Where would the science of botany be without art? Long before the invention of photography, artists recorded the natural world with enough detail to facilitate the classification of plant species. But botanists found that they could also collect and dry plant specimens and store them in herbariums, which are essentially museums of preserved plant specimens used for botanical research. The Botanical Research Institute of Texas (acronym The BRIT) came into existence as a Fort Worth non-profit in 1987 after Southern Methodist University decided to close its herbarium and botanical library. The BRIT assumed control of the former SMU collections that were initially housed in a Fort Worth warehouse for a time, and in 2009 opened a new public building to contain the expanded herbarium (now doubled in size after additional donations of herbarium collections). It includes the botanical library and space for public educational programs, and an exhibit space called the Madeline R. Samples Exhibit Hall.
BRIT’s exhibition hall has been used in the past to display the work of artists whose art is inspired by nature, among them Billy Hassel, Luther Smith, Deborah Paris and Delia DeVer. The current exhibition, Call and Response, features individual and collaborative works by Carol Ivey and Deborah Mersky. Both artists are long-term friends who have an affinity for nature which inspires them and features prominently in their art. The artists’ statement indicates the title Call and Response refers to art that was derived from an “emotional impulse driven by direct contact with the natural world.” The title also refers to the experimental collaborative pieces that were passed back and forth between the artists, with each artist in turn adding or deleting visual elements. These round collaborative pieces can be seen in the installation view above.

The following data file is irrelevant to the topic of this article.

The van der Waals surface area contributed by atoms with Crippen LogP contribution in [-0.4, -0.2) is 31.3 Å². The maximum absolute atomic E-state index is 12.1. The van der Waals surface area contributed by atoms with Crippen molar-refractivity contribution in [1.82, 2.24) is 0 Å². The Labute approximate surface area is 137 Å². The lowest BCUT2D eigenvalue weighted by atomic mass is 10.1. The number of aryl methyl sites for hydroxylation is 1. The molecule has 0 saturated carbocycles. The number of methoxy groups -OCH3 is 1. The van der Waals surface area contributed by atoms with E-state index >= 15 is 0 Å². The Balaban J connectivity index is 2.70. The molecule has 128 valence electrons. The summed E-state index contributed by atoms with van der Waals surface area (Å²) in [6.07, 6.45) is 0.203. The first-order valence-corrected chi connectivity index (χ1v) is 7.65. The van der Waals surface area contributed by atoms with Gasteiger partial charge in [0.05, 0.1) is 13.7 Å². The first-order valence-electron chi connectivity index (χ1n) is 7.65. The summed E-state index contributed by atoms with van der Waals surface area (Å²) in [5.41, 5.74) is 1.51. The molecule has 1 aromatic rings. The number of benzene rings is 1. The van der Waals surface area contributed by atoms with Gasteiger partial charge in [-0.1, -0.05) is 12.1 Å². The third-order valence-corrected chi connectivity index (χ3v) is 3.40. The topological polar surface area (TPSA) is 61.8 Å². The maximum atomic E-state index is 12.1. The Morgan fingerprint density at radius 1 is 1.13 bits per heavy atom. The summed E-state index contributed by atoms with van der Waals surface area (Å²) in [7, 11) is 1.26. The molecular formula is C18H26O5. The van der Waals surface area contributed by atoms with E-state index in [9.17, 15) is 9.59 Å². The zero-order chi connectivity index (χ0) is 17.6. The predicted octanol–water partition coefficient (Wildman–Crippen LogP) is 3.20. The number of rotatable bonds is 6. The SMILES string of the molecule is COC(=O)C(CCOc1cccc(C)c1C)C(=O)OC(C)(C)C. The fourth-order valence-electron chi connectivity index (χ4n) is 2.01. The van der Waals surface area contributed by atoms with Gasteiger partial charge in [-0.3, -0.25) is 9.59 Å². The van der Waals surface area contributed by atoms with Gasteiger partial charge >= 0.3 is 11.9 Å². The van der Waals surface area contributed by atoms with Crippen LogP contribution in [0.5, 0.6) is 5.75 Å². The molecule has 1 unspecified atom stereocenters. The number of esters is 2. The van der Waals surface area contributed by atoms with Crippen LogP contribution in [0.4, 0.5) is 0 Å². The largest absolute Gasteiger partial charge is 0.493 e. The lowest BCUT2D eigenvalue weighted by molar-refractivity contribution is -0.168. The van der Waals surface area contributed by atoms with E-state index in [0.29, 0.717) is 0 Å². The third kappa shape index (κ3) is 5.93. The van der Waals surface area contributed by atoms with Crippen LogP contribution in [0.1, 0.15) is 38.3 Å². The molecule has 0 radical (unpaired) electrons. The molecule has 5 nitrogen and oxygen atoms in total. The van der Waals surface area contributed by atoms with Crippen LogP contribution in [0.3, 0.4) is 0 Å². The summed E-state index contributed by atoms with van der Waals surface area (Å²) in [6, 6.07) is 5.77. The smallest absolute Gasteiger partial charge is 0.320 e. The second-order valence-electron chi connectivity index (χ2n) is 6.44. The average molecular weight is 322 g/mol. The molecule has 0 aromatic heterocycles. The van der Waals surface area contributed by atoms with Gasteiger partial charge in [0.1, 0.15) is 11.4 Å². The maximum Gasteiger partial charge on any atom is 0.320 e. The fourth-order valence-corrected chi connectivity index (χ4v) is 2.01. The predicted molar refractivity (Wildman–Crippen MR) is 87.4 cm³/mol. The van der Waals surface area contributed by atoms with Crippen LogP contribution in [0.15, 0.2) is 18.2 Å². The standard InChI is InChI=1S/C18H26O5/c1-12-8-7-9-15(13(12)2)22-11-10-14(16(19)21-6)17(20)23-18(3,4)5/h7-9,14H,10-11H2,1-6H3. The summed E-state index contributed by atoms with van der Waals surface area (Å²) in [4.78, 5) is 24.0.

Unified by their circular shape, the collaborative mixed-media pieces include a variety of images made with ink, watercolor, gouache, and charcoal on collaged paper, with occasional additions of gold leaf and vintage scarves.
Ivey says that “collaborating is something we’ve talked about for a long time.” She recalls urging Mersky to add on to a round mixed-media paper work that Ivey had created years earlier. So their collaborative work started with that form.
Mersky added: “We agreed on a size and eventually found that passing the pieces back and forth worked well; we had several sessions where together we mulled them over and had suggestions for each other. The mutual aspect was freeing as was working outside our normal patterns and habits. For me the experience was remarkably different from my usual, singular-person process, and the pleasure of doing the pieces came as a revelation. I loved and benefitted from having the surprise elements to play off of. Once the pieces were sent off, I eagerly anticipated their return with their unforeseen changes.”
Hand with Oak and Trompillo juxtaposes Mersky’s printed image of a hand and oak branches with Ivey’s precisely rendered fruit of a member the nightshade family, Solanum Elaegnafolium.
The colors and the repeating asymmetry of the cactus, the bowl, the larger circle, and the irregular looped chain create Red Rim.